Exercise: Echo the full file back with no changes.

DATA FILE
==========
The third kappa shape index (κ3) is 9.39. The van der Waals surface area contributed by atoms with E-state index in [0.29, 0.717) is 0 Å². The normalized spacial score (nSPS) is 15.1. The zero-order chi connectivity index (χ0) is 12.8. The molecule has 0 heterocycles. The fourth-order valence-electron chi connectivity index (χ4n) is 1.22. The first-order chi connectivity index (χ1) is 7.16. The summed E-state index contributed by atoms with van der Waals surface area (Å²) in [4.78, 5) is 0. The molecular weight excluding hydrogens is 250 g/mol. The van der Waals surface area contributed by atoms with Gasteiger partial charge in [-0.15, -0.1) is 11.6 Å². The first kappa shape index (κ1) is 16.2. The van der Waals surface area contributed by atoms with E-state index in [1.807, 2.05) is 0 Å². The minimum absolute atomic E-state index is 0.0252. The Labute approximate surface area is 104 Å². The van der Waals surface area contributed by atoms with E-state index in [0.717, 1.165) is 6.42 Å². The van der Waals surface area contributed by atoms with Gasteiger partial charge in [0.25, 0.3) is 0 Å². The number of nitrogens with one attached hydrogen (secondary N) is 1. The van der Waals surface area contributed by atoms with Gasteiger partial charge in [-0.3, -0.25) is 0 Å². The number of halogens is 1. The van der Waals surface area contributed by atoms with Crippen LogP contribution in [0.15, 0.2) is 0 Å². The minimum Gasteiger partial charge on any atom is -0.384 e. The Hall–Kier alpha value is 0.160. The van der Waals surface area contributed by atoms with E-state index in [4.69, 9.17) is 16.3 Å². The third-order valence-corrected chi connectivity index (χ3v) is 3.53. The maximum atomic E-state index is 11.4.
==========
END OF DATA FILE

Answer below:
The third kappa shape index (κ3) is 9.39. The van der Waals surface area contributed by atoms with E-state index in [0.29, 0.717) is 0 Å². The normalized spacial score (nSPS) is 15.1. The zero-order chi connectivity index (χ0) is 12.8. The molecule has 0 heterocycles. The fourth-order valence-electron chi connectivity index (χ4n) is 1.22. The first-order chi connectivity index (χ1) is 7.16. The summed E-state index contributed by atoms with van der Waals surface area (Å²) in [4.78, 5) is 0. The molecular weight excluding hydrogens is 250 g/mol. The van der Waals surface area contributed by atoms with Gasteiger partial charge in [-0.15, -0.1) is 11.6 Å². The first kappa shape index (κ1) is 16.2. The van der Waals surface area contributed by atoms with E-state index in [1.807, 2.05) is 0 Å². The minimum absolute atomic E-state index is 0.0252. The Labute approximate surface area is 104 Å². The van der Waals surface area contributed by atoms with E-state index in [0.717, 1.165) is 6.42 Å². The van der Waals surface area contributed by atoms with Gasteiger partial charge in [0.25, 0.3) is 0 Å². The number of nitrogens with one attached hydrogen (secondary N) is 1. The van der Waals surface area contributed by atoms with Gasteiger partial charge in [-0.3, -0.25) is 0 Å². The number of halogens is 1. The van der Waals surface area contributed by atoms with Crippen LogP contribution in [0.15, 0.2) is 0 Å². The minimum Gasteiger partial charge on any atom is -0.384 e. The Hall–Kier alpha value is 0.160. The van der Waals surface area contributed by atoms with E-state index in [4.69, 9.17) is 16.3 Å². The third-order valence-corrected chi connectivity index (χ3v) is 3.53. The maximum atomic E-state index is 11.4.